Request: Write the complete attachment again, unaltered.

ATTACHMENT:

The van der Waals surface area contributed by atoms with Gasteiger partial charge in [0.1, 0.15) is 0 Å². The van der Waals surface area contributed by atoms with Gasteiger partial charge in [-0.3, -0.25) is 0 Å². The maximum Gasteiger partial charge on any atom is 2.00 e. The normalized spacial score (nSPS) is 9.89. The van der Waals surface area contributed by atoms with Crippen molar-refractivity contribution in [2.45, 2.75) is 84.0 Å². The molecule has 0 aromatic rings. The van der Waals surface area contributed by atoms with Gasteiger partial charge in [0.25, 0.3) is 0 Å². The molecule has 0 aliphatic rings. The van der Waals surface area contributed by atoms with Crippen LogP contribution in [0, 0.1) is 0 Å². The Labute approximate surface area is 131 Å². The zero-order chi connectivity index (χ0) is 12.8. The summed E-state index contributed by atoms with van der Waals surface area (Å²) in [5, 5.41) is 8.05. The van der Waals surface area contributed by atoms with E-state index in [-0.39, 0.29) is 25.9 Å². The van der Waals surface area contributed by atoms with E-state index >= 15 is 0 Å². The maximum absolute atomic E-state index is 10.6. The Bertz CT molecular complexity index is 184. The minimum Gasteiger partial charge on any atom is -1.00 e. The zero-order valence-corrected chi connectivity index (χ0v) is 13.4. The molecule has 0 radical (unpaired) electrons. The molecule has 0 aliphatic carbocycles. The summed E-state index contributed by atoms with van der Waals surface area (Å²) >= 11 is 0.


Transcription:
The van der Waals surface area contributed by atoms with Gasteiger partial charge in [0.1, 0.15) is 0 Å². The van der Waals surface area contributed by atoms with Gasteiger partial charge in [-0.3, -0.25) is 0 Å². The maximum Gasteiger partial charge on any atom is 2.00 e. The normalized spacial score (nSPS) is 9.89. The van der Waals surface area contributed by atoms with Crippen molar-refractivity contribution in [2.45, 2.75) is 84.0 Å². The molecule has 0 aromatic rings. The van der Waals surface area contributed by atoms with Gasteiger partial charge in [0.25, 0.3) is 0 Å². The molecule has 0 aliphatic rings. The van der Waals surface area contributed by atoms with Crippen LogP contribution in [0, 0.1) is 0 Å². The Labute approximate surface area is 131 Å². The zero-order chi connectivity index (χ0) is 12.8. The summed E-state index contributed by atoms with van der Waals surface area (Å²) in [5, 5.41) is 8.05. The van der Waals surface area contributed by atoms with E-state index in [-0.39, 0.29) is 25.9 Å². The van der Waals surface area contributed by atoms with E-state index >= 15 is 0 Å². The maximum absolute atomic E-state index is 10.6. The Bertz CT molecular complexity index is 184. The minimum Gasteiger partial charge on any atom is -1.00 e. The zero-order valence-corrected chi connectivity index (χ0v) is 13.4. The molecule has 0 radical (unpaired) electrons. The molecule has 0 aliphatic carbocycles. The summed E-state index contributed by atoms with van der Waals surface area (Å²) >= 11 is 0.